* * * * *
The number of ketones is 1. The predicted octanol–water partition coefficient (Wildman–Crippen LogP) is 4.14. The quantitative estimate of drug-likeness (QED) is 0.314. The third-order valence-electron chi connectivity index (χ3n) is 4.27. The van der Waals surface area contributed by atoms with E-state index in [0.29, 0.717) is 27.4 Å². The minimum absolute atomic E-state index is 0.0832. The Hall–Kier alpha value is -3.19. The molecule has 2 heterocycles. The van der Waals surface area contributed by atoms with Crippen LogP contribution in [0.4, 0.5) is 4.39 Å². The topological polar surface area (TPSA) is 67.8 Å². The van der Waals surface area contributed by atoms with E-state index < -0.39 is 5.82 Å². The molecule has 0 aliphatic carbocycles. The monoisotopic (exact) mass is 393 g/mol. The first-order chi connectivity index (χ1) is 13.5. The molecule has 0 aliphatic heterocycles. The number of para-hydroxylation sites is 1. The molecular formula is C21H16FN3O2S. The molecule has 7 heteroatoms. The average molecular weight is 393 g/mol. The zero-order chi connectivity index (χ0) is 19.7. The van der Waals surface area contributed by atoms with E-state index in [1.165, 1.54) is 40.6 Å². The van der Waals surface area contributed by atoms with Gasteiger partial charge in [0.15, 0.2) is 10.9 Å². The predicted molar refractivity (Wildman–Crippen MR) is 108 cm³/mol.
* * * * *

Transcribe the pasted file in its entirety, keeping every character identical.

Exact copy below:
The number of ketones is 1. The predicted octanol–water partition coefficient (Wildman–Crippen LogP) is 4.14. The quantitative estimate of drug-likeness (QED) is 0.314. The third-order valence-electron chi connectivity index (χ3n) is 4.27. The van der Waals surface area contributed by atoms with E-state index in [0.29, 0.717) is 27.4 Å². The minimum absolute atomic E-state index is 0.0832. The Hall–Kier alpha value is -3.19. The molecule has 2 heterocycles. The van der Waals surface area contributed by atoms with Crippen LogP contribution in [0.4, 0.5) is 4.39 Å². The topological polar surface area (TPSA) is 67.8 Å². The van der Waals surface area contributed by atoms with E-state index < -0.39 is 5.82 Å². The molecule has 0 aliphatic carbocycles. The monoisotopic (exact) mass is 393 g/mol. The first-order chi connectivity index (χ1) is 13.5. The molecule has 0 aliphatic heterocycles. The number of para-hydroxylation sites is 1. The molecular formula is C21H16FN3O2S. The molecule has 7 heteroatoms. The average molecular weight is 393 g/mol. The zero-order chi connectivity index (χ0) is 19.7. The van der Waals surface area contributed by atoms with E-state index in [1.165, 1.54) is 40.6 Å². The van der Waals surface area contributed by atoms with Gasteiger partial charge in [0.15, 0.2) is 10.9 Å². The predicted molar refractivity (Wildman–Crippen MR) is 108 cm³/mol.